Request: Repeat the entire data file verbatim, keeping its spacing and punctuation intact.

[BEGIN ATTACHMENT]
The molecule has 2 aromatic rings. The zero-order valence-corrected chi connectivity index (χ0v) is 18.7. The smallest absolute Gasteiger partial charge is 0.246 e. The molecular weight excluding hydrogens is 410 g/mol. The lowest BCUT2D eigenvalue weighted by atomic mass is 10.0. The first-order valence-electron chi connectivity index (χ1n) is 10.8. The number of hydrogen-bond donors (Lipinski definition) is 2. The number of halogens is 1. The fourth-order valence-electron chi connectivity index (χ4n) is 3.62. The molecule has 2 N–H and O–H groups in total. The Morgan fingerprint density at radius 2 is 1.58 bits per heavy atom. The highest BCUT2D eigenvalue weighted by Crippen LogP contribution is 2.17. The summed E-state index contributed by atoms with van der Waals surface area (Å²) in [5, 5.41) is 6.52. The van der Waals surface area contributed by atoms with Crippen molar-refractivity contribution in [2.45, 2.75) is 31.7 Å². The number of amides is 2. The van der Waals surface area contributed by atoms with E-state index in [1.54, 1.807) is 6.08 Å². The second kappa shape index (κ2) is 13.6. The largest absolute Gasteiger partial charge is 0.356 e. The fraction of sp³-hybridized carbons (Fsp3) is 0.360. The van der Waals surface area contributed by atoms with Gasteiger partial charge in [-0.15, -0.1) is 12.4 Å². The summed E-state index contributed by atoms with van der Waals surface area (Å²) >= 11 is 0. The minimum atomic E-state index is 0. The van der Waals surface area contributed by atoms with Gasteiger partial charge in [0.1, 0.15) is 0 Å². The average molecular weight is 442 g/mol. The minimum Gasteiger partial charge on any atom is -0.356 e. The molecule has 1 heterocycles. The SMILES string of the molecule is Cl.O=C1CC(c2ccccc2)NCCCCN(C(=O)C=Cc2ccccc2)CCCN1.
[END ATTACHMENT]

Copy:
The molecule has 2 aromatic rings. The zero-order valence-corrected chi connectivity index (χ0v) is 18.7. The smallest absolute Gasteiger partial charge is 0.246 e. The molecular weight excluding hydrogens is 410 g/mol. The lowest BCUT2D eigenvalue weighted by atomic mass is 10.0. The first-order valence-electron chi connectivity index (χ1n) is 10.8. The number of hydrogen-bond donors (Lipinski definition) is 2. The number of halogens is 1. The fourth-order valence-electron chi connectivity index (χ4n) is 3.62. The molecule has 2 N–H and O–H groups in total. The Morgan fingerprint density at radius 2 is 1.58 bits per heavy atom. The highest BCUT2D eigenvalue weighted by Crippen LogP contribution is 2.17. The summed E-state index contributed by atoms with van der Waals surface area (Å²) in [5, 5.41) is 6.52. The van der Waals surface area contributed by atoms with Crippen molar-refractivity contribution in [2.45, 2.75) is 31.7 Å². The number of amides is 2. The van der Waals surface area contributed by atoms with E-state index in [1.54, 1.807) is 6.08 Å². The second kappa shape index (κ2) is 13.6. The largest absolute Gasteiger partial charge is 0.356 e. The fraction of sp³-hybridized carbons (Fsp3) is 0.360. The van der Waals surface area contributed by atoms with Gasteiger partial charge in [-0.15, -0.1) is 12.4 Å². The summed E-state index contributed by atoms with van der Waals surface area (Å²) >= 11 is 0. The minimum atomic E-state index is 0. The van der Waals surface area contributed by atoms with Gasteiger partial charge in [0.1, 0.15) is 0 Å². The average molecular weight is 442 g/mol. The minimum Gasteiger partial charge on any atom is -0.356 e. The molecule has 1 heterocycles. The SMILES string of the molecule is Cl.O=C1CC(c2ccccc2)NCCCCN(C(=O)C=Cc2ccccc2)CCCN1.